After the mud, sweat and tears of House Cross Country, House Orienteering was the next event where the houses locked horns. Combined teams from Years 7 and 8 competed on Monday and combined teams from Years 9 and 10 on Tuesday. Officially, three people per House were meant to be in each team, however due to the excitement surrounding the event, numbers went beyond this. House Orienteering would not only pose the physical challenges of pace and power like House Cross Country, but also those of tactical awareness and geographical knowledge.

Teams gathered in N11 and were met by Mr Davies who provided them with their task. Each team was given a map of the school with locations dotted around in a random order. At each of the ten locations there would be a letter to find, and these letters would eventually spell out the name of a country. Once the teams had realised what that name was, they were in a race against time to get back to N11. Here Mr Davies would adjudicate and, once he confirmed that the country they found was correct, he would give out a sheet with ten Geography-related questions on it. The team that could could find the country and answer the questions the fastest would win. However, if any answers were incorrect, it might allow rival teams to overtake and win more crucial points for their House.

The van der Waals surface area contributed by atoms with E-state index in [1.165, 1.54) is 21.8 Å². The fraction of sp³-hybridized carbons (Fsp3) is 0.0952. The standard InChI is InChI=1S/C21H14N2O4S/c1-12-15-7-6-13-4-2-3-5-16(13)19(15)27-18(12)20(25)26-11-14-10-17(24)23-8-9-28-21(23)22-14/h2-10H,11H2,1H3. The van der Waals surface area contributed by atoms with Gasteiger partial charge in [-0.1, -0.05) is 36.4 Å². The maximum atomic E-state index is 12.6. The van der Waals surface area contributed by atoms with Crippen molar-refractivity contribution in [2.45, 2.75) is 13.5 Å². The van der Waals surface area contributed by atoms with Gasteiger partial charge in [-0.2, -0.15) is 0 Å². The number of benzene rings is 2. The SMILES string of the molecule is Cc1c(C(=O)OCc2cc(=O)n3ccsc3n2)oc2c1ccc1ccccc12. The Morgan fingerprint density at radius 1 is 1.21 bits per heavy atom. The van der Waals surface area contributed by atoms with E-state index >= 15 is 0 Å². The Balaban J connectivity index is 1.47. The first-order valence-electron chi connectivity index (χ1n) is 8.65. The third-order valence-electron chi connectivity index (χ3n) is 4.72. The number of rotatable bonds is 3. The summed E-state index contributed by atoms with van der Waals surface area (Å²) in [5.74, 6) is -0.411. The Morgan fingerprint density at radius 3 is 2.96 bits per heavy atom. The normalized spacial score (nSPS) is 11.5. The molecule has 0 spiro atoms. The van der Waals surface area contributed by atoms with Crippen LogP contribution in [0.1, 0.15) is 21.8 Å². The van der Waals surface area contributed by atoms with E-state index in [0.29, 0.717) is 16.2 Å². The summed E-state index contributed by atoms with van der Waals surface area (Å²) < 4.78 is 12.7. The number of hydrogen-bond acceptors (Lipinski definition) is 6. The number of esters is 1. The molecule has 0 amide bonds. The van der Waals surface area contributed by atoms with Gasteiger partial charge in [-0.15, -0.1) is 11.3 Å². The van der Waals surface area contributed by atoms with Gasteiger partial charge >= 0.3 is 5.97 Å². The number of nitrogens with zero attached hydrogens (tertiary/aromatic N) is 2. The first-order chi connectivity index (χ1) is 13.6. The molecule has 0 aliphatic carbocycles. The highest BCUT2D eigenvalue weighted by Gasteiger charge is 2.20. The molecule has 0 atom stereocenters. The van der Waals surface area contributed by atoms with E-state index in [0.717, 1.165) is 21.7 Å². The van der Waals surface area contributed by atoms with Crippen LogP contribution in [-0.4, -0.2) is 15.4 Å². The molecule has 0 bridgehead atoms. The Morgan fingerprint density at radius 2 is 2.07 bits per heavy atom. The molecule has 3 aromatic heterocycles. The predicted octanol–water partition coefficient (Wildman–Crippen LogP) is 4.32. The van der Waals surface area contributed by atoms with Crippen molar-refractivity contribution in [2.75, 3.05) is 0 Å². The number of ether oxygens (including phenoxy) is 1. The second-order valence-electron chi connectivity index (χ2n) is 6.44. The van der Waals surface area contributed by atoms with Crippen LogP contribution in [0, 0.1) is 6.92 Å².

On Monday, N11 was filled with tension as the competition was set to get under way. Competitors departed swiftly, charging out of the room. Despite Pearson’s small army, Newman were the first house to return. They had realised the country was ‘Azerbaijan’ within eight minutes of starting. After finding the correct spelling of the country, they began on the questions. More teams followed. A mad scramble commenced, with students looking at maps around the room to help with the answers. Newman were first to hand in their answer sheet. Mr Davies gave them nine out of ten on the questions as they had missed off Iceland as one of the countries of Scandinavia. This was enough to give them the win, as none of the other teams could better their score. Thorne and Foxell followed Newman.

Years 9 and 10 took a more relaxed approach but the spirit of competition was still fierce. Newman and Holman handed in their question sheets almost simultaneously. Holman reigned over all, as they answered the most questions correctly. Newman came in second with Foxell in third.

Several positive results for Newman means they are now leading the overall standings with 25 points, with Holman second on 23. Rayner are last by some distance already, on 16 points. Well done to all the students and a special thanks to Mr Davies for organising and refereeing the event.

Current House Scores